Ok, sounds logical, but it contains mercury! Mercury! I don’t want to become a mad hatter! Is it safe to have or get these fillings?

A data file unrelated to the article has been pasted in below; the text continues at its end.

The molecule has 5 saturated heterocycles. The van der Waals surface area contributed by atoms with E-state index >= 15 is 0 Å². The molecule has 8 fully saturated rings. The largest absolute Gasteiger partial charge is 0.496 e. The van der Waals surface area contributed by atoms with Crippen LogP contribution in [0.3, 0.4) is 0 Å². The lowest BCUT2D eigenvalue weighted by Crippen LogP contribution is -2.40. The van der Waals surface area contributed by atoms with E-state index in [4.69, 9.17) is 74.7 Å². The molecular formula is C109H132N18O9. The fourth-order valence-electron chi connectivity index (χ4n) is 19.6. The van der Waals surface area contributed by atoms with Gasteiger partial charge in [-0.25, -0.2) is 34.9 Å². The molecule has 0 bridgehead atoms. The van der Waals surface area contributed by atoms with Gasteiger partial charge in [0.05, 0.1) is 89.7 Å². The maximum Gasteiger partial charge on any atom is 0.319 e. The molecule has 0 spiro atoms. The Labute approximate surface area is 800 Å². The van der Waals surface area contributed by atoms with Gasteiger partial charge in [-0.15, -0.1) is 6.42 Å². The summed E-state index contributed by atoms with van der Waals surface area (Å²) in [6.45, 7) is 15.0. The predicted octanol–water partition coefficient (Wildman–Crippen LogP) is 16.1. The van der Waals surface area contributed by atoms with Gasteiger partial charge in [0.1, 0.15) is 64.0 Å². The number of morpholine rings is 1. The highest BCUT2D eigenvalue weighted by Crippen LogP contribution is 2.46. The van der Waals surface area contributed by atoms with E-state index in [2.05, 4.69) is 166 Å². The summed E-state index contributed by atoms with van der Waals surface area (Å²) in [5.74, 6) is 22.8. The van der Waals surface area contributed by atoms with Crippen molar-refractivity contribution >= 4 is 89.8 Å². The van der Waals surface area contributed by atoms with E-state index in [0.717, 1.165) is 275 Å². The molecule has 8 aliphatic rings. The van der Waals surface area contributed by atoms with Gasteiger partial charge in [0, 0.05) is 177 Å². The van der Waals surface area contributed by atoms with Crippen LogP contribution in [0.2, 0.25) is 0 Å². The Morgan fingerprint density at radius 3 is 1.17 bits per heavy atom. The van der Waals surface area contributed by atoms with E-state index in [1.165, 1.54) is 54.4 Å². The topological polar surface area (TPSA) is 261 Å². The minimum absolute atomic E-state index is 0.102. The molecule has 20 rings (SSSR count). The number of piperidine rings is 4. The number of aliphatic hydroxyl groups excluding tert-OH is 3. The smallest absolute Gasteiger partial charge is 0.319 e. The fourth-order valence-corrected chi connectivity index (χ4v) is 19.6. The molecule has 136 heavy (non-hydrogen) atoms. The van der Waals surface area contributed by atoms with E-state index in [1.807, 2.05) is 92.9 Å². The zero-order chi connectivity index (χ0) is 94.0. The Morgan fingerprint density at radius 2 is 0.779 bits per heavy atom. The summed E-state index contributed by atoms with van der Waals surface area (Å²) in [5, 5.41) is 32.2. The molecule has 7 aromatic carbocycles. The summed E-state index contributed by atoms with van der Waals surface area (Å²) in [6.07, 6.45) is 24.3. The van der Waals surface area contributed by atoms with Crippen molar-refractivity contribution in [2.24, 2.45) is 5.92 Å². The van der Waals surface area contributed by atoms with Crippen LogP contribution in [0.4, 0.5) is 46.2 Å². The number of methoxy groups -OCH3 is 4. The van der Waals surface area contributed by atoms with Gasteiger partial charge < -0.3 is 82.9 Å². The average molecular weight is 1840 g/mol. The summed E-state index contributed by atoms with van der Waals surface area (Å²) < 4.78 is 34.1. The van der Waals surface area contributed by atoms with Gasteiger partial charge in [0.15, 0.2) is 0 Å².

Aside from some allergic reactions, abundant scientific research, carried out over decades and around the world, shows no link between amalgam fillings and negative health effects.7Ahlqwist, M., Bengtsson, C., & Lapidus, L. (1993). Number of amalgam fillings in relation to cardiovascular disease, diabetes, cancer and early death in Swedish women. Community Dentistry and Oral Epidemiology,21(1), 40-44. doi:10.1111/j.1600-0528.1993.tb00717.x https://www.ncbi.nlm.nih.gov/pubmed/84321058Ahlqwist, M., Bengtsson, C., Lapidus, L., Gergdahl, I. A., & Schütz, A. (1999). Serum mercury concentration in relation to survival, symptoms, and diseases: Results from the prospective population study of women in Gothenburg, Sweden. Acta Odontologica Scandinavica, 168-174. https://www.ncbi.nlm.nih.gov/pubmed/104802849Bates, M. N. (2004). Health effects of dental amalgam exposure: A retrospective cohort study. International Journal of Epidemiology,33(4), 894-902. doi:10.1093/ije/dyh164 https://www.ncbi.nlm.nih.gov/pubmed/1515569810Herrström, P., Schütz, A., Raihle, G., Holthuis, N., Högstedt, B., & Råstam, L. (1995). Dental Amalgam, Low-Dose Exposure to Mercury, and Urinary Proteins in Young Swedish Men. Archives of Environmental Health: An International Journal,50(2), 103-107. doi:10.1080/00039896.1995.9940886 https://www.ncbi.nlm.nih.gov/pubmed/778604511Pang, B. K., & Freeman, S. (1995). Oral lichenoid lesions caused by allergy to mercury in amalgam fillings. Contact Dermatitis,33(6), 423-427. doi:10.1111/j.1600-0536.1995.tb02079.x https://www.ncbi.nlm.nih.gov/pubmed/870640212Kingman, A., Albers, J. W., Arezzo, J. C., Garabrant, D. H., & Michalek, J. E. (2005). Amalgam Exposure And Neurological Function. NeuroToxicology,26(2), 241-255. doi:10.1016/j.neuro.2004.09.008 https://www.ncbi.nlm.nih.gov/pubmed/1571334513Factor-Litvak, P., Hasselgren, G., Jacobs, D., Begg, M., Kline, J., Geier, J., . . . Graziano, J. (2002). Mercury Derived from Dental Amalgams and Neuropsychologic Function. Environmental Health Perspectives,111(5), 719-723. doi:10.1289/ehp.5879 https://www.ncbi.nlm.nih.gov/pubmed/1272760014Bjorkman, L., Pedersen, N. L., & Lichtenstein, P. (1996). Physical and mental health related to dental amalgam fillings in Swedish twins. Community Dentistry and Oral Epidemiology,24(4), 260-267. doi:10.1111/j.1600-0528.1996.tb00856.x https://www.ncbi.nlm.nih.gov/pubmed/887103415Saxe, S. R., Snowdon, D. A., Wekstein, M. W., Henry, R. G., Grant, F. T., Donegan, S. J., & Wekstein, D. R. (1995). Dental Amalgam and Cognitive Function in Older Women: Findings From the Nun Study. The Journal of the American Dental Association,126(11), 1495-1501. doi:10.14219/jada.archive.1995.0078 https://www.ncbi.nlm.nih.gov/pubmed/749964616Saxe, S. R., Weksein, M. W., Kryscio, R. J., Henry, R. G., Comett, C. R., Snowdon, D. A., . . . Markesbery, W. R. (1999). Alzheimer’s disease, dental amalgam and mercury. The Journal of the American Dental Association, 191-199. https://www.ncbi.nlm.nih.gov/pubmed/1003684217Bailer, J., Rist, F., Rudolf, A., Staehle, H. J., Eickholz, P., Triebig, G., . . . Pfeifer, U. (2001). Adverse health effects related to mercury exposure from dental amalgam fillings: Toxicological or psychological causes? Psychological Medicine,31(2), 255-263. doi:10.1017/s0033291701003233 https://www.ncbi.nlm.nih.gov/pubmed/1123291318Mercury Study Report to Congress. (1997, December). https://www.epa.gov/sites/production/files/2015-09/documents/volume5.pdf How is this possible, you ask?